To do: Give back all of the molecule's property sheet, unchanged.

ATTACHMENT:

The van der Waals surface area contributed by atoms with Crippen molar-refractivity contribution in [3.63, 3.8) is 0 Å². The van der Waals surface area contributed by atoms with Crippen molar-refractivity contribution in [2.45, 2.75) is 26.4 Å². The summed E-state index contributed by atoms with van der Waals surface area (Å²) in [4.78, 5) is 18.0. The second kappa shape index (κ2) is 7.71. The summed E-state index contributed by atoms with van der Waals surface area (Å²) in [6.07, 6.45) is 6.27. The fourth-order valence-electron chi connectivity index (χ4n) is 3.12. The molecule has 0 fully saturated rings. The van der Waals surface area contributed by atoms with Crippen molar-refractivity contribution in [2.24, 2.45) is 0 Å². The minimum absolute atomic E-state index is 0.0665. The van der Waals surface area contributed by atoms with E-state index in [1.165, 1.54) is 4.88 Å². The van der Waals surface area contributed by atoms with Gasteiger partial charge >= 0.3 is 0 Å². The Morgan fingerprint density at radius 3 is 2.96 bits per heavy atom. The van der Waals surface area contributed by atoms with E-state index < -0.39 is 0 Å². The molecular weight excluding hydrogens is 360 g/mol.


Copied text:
The van der Waals surface area contributed by atoms with Crippen molar-refractivity contribution in [3.63, 3.8) is 0 Å². The van der Waals surface area contributed by atoms with Crippen molar-refractivity contribution in [2.45, 2.75) is 26.4 Å². The summed E-state index contributed by atoms with van der Waals surface area (Å²) in [4.78, 5) is 18.0. The second kappa shape index (κ2) is 7.71. The summed E-state index contributed by atoms with van der Waals surface area (Å²) in [6.07, 6.45) is 6.27. The fourth-order valence-electron chi connectivity index (χ4n) is 3.12. The molecule has 0 fully saturated rings. The van der Waals surface area contributed by atoms with Crippen molar-refractivity contribution in [2.24, 2.45) is 0 Å². The minimum absolute atomic E-state index is 0.0665. The van der Waals surface area contributed by atoms with E-state index in [1.165, 1.54) is 4.88 Å². The van der Waals surface area contributed by atoms with Gasteiger partial charge >= 0.3 is 0 Å². The Morgan fingerprint density at radius 3 is 2.96 bits per heavy atom. The van der Waals surface area contributed by atoms with E-state index < -0.39 is 0 Å². The molecular weight excluding hydrogens is 360 g/mol.